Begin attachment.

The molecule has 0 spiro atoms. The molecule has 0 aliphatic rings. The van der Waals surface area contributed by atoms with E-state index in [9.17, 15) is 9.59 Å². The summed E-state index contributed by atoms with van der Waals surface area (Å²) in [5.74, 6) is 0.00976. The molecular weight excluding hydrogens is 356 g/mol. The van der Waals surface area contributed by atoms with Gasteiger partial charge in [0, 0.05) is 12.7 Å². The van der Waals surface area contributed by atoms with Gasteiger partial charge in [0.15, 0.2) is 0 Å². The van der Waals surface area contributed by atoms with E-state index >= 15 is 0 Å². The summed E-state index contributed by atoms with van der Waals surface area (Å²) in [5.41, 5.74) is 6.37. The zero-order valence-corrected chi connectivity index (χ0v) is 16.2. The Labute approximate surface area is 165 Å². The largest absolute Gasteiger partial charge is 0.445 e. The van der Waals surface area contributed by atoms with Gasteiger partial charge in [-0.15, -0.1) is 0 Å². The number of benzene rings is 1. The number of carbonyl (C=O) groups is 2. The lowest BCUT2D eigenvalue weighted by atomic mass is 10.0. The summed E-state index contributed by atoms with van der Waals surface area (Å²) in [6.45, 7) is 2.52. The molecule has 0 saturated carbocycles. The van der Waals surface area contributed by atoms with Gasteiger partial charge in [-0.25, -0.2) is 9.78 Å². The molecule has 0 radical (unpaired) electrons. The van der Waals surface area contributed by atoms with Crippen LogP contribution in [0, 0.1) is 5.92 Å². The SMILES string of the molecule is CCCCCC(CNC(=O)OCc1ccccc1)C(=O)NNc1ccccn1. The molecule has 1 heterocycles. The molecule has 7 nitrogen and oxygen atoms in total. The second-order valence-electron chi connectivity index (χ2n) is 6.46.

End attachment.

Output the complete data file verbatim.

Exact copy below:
The molecule has 0 spiro atoms. The molecule has 0 aliphatic rings. The van der Waals surface area contributed by atoms with E-state index in [9.17, 15) is 9.59 Å². The summed E-state index contributed by atoms with van der Waals surface area (Å²) in [5.74, 6) is 0.00976. The molecular weight excluding hydrogens is 356 g/mol. The van der Waals surface area contributed by atoms with Gasteiger partial charge in [0, 0.05) is 12.7 Å². The van der Waals surface area contributed by atoms with Gasteiger partial charge in [0.15, 0.2) is 0 Å². The van der Waals surface area contributed by atoms with E-state index >= 15 is 0 Å². The summed E-state index contributed by atoms with van der Waals surface area (Å²) in [5.41, 5.74) is 6.37. The zero-order valence-corrected chi connectivity index (χ0v) is 16.2. The Labute approximate surface area is 165 Å². The largest absolute Gasteiger partial charge is 0.445 e. The van der Waals surface area contributed by atoms with Gasteiger partial charge in [-0.15, -0.1) is 0 Å². The number of benzene rings is 1. The number of carbonyl (C=O) groups is 2. The lowest BCUT2D eigenvalue weighted by atomic mass is 10.0. The summed E-state index contributed by atoms with van der Waals surface area (Å²) in [6.45, 7) is 2.52. The molecule has 0 saturated carbocycles. The van der Waals surface area contributed by atoms with Gasteiger partial charge in [-0.25, -0.2) is 9.78 Å². The molecule has 0 radical (unpaired) electrons. The van der Waals surface area contributed by atoms with Crippen LogP contribution in [0, 0.1) is 5.92 Å². The SMILES string of the molecule is CCCCCC(CNC(=O)OCc1ccccc1)C(=O)NNc1ccccn1. The molecule has 1 heterocycles. The molecule has 7 nitrogen and oxygen atoms in total. The second-order valence-electron chi connectivity index (χ2n) is 6.46.